Heavy construction machinery is the focus of Oak Ridge National Laboratory’s latest advance in additive manufacturing research. With industry partners and university students, ORNL researchers are designing and producing the world’s first 3D printed excavator, a prototype that will leverage large-scale AM technologies and explore the feasibility of printing with metal alloys.
Increasing the size and speed of metal-based 3D printing techniques, using low-cost alloys like steel and aluminum, could create new industrial applications for additive manufacturing. The excavator will be 3D printed using machines at the Department of Energy’s Manufacturing Demonstration Facility at ORNL to create and assemble three components: the cab where the operator sits, the stick (a large hydraulically articulated arm) and a heat exchanger. The excavator’s stick will be fabricated using the newly installed Wolf System, a machine that uses a freeform technique in printing large-scale metal components. The heat exchanger will be printed on a Concept Laser machine that produces metal parts through a powder-bed-based laser melting process.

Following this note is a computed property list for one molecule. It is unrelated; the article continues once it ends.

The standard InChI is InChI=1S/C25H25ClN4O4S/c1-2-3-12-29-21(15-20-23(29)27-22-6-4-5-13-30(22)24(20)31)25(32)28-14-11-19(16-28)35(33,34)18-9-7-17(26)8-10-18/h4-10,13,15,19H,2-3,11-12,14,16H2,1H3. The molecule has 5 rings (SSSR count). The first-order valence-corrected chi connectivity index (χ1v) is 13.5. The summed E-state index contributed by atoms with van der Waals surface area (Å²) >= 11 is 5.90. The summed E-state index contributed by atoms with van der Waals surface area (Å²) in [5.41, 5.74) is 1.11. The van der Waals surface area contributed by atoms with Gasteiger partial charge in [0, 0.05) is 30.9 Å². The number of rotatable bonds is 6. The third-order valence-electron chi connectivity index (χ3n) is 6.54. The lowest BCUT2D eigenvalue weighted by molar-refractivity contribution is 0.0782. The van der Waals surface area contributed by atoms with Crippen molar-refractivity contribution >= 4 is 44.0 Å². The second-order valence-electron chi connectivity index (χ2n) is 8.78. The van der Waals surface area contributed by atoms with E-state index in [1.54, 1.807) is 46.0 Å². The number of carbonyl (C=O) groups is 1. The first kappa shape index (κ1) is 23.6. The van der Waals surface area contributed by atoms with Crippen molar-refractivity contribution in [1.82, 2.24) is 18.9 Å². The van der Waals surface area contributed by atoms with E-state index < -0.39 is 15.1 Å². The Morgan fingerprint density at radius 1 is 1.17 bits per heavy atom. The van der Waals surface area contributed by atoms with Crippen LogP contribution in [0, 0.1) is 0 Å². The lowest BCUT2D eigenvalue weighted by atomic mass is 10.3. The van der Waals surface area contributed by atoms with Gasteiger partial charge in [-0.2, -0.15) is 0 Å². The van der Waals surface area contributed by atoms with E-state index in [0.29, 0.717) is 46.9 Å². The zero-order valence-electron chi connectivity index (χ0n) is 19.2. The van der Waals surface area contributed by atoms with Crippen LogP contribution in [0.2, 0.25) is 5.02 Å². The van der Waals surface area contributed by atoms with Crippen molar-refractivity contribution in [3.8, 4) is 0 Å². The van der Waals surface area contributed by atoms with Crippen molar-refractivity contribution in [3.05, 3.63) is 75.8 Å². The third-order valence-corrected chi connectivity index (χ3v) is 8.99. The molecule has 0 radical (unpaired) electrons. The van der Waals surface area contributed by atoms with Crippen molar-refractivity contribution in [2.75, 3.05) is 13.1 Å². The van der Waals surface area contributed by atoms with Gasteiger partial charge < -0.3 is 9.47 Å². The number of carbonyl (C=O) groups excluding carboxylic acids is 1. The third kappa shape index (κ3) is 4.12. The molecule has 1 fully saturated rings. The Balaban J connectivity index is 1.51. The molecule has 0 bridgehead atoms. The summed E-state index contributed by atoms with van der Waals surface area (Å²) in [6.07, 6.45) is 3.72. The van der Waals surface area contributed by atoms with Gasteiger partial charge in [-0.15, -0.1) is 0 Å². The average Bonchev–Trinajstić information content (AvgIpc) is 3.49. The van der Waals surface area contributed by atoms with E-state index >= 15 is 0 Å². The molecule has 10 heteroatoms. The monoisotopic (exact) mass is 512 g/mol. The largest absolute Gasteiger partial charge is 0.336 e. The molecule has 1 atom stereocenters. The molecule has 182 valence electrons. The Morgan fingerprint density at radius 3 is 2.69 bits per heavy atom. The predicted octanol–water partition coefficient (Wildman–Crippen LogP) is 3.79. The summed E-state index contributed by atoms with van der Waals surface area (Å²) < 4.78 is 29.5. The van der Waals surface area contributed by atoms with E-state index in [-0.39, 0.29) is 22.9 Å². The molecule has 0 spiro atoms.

“The beauty of a project of this size and scope is that it brings together many intelligent people to work on a number of challenges while accomplishing a common goal,” said Lonnie Love, who’s leading the 3D printed excavator project with ORNL’s Manufacturing Systems Research group. He expects the excavator to be printed, assembled and ready to be unveiled in only nine months.